To keep their nests safe, blackbirds are homing in on warbler warning signals about dangerous brood parasitic cowbirds.
But the exchange is not one-sided — previous research has found that yellow warblers (Setophaga petechia) benefit from having the extra vigilance around when they nest near red-winged blackbirds (Agelaius phoeniceus).
“This would be the first example of a bird eavesdropping on a call that specifically means brood parasites, which is really unique,” said Shelby Lawson, a PhD student in behavioral ecology at the University of Illinois at Urbana-Champaign and the lead author of a study published recently in Communications Biology.
Brown-head cowbirds (Molothrus ater) lay their eggs in other species’ nests, letting birds like warblers or blackbirds take care of their eggs and subsequently, their hatchlings, after they take off. When the cowbird chicks hatch, they compete for food with the other chicks in the nest. One study even found that cowbirds can resort to “retaliatory mafia behavior” by attacking nests when some birds reject the parasitic eggs. But unlike cuckoos, a brood parasitic species that will often kick the other chicks out of the nest, adopted brown-headed cowbird chicks often rely on the begging calls of the biological offspring to get fed, Lawson said.
With relatively smaller warblers, the cowbird chicks’ size gives them an advantage over the warbler chicks. “They definitely don’t do as well when they have cowbirds in their nests,” Lawson said.
Larger blackbird chicks are about the same size as cowbird chicks, but in many cases, the parasitizing female cowbird removes one of the natural eggs from the nest while laying its own to better disguise it.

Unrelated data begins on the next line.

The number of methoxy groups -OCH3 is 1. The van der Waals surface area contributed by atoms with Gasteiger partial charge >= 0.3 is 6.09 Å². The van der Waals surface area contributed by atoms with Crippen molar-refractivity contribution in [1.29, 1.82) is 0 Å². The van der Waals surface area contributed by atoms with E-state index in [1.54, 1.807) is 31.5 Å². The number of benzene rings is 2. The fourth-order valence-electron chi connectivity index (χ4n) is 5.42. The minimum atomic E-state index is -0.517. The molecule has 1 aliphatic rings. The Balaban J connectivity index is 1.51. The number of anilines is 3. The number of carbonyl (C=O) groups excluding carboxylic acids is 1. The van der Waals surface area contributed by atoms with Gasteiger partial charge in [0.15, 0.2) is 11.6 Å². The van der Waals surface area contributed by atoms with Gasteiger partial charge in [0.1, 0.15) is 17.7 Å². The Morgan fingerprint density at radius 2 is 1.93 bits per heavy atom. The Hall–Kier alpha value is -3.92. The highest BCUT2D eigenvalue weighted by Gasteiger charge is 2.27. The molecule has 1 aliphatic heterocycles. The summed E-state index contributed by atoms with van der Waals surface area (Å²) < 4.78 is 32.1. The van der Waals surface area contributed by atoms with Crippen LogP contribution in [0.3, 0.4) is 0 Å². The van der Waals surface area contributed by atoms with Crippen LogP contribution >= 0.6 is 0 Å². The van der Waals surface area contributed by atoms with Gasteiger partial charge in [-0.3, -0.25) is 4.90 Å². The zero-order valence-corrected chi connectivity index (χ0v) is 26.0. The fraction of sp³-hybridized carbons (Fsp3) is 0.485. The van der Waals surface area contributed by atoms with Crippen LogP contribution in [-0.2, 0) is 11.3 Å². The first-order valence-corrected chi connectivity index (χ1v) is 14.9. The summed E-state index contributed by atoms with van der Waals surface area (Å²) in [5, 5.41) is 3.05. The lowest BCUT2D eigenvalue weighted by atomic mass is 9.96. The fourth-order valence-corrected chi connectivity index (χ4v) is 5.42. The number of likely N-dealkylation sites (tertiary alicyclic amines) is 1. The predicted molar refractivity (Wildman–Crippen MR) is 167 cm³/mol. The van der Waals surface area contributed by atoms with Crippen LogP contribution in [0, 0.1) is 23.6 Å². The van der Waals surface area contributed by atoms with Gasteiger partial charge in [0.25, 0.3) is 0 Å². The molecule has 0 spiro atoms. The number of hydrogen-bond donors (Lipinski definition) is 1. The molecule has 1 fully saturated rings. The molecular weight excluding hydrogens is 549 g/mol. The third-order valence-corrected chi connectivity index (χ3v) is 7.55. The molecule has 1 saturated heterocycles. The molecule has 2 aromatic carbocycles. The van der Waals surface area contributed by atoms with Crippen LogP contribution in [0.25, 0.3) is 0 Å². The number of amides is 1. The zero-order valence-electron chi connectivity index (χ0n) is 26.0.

Both warblers and blackbirds know these cowbirds are a threat. While many birds have specialized calls to warn of predators, yellow warblers may be the only ones that have a call specific to cowbirds, Lawson said.
“The yellow warbler makes a really cool ‘seet’ call that warns other warblers about cowbirds,” she said.
Lawson studies various aspects of the yellow warbler calls, and while doing fieldwork, she began to notice that red-winged blackbirds also responded to these calls.
They ran an experiment, playing back the sounds of warbler ‘seets’ to blackbirds as well as other sounds like those of nest-predating blue jays (Cyanocitta cristata), cowbird calls, the calls of other red-winged blackbirds and a control call.
Lawson said they found that red-winged blackbirds responded to the ‘seet’ calls from the warblers, the cowbird calls and the blue jay calls all equally.
“They seem to treat the ‘seet’ call as a nest danger call, not just a general danger,” she said.
The researchers aren’t yet sure whether the blackbirds understand the warbler signals well enough to realize the sound is specific to cowbirds, or if they just treat it as a general nest danger call, Lawson said. She’s planning a follow up study to determine that.
While the eavesdropping may seem one-sided, she also said that other research found warblers that make their nests near blackbirds are parasitized less often. It’s also possible, Lawson said, that the warblers are actually hoping to warn the blackbirds as well, using them as a “frontline defense” for their own nests.
“It tells us that birds actively use social information from other species, and there’s still more to discover about the types of signals they may be eavesdropping on,” she said.
A red-winged blackbird responds to the playback of a brown-headed cowbird, a nest parasite. ©Shelby Lawson
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